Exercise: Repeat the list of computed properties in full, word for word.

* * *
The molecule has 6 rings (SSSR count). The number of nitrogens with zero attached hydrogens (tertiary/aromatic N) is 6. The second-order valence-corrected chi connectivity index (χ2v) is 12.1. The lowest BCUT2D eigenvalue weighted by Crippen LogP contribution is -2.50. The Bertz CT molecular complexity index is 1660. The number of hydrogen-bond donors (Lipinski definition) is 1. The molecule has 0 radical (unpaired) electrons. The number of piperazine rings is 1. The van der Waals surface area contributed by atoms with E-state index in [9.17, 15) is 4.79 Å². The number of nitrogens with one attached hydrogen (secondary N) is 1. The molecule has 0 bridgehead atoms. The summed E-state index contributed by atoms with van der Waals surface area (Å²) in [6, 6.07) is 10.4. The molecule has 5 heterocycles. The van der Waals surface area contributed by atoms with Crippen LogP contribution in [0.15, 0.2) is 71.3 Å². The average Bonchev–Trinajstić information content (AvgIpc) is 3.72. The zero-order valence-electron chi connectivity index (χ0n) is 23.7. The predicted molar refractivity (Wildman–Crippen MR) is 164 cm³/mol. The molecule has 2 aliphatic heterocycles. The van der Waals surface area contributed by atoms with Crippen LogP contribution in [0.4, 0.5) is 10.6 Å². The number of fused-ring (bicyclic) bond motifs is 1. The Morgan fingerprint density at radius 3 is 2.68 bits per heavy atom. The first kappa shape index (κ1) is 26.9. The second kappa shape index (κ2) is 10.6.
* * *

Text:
The molecule has 6 rings (SSSR count). The number of nitrogens with zero attached hydrogens (tertiary/aromatic N) is 6. The second-order valence-corrected chi connectivity index (χ2v) is 12.1. The lowest BCUT2D eigenvalue weighted by Crippen LogP contribution is -2.50. The Bertz CT molecular complexity index is 1660. The number of hydrogen-bond donors (Lipinski definition) is 1. The molecule has 0 radical (unpaired) electrons. The number of piperazine rings is 1. The van der Waals surface area contributed by atoms with E-state index in [9.17, 15) is 4.79 Å². The number of nitrogens with one attached hydrogen (secondary N) is 1. The molecule has 0 bridgehead atoms. The summed E-state index contributed by atoms with van der Waals surface area (Å²) in [6, 6.07) is 10.4. The molecule has 5 heterocycles. The van der Waals surface area contributed by atoms with Crippen LogP contribution in [0.15, 0.2) is 71.3 Å². The average Bonchev–Trinajstić information content (AvgIpc) is 3.72. The zero-order valence-electron chi connectivity index (χ0n) is 23.7. The predicted molar refractivity (Wildman–Crippen MR) is 164 cm³/mol. The molecule has 2 aliphatic heterocycles. The van der Waals surface area contributed by atoms with Crippen LogP contribution in [0.4, 0.5) is 10.6 Å². The number of fused-ring (bicyclic) bond motifs is 1. The Morgan fingerprint density at radius 3 is 2.68 bits per heavy atom. The first kappa shape index (κ1) is 26.9. The second kappa shape index (κ2) is 10.6.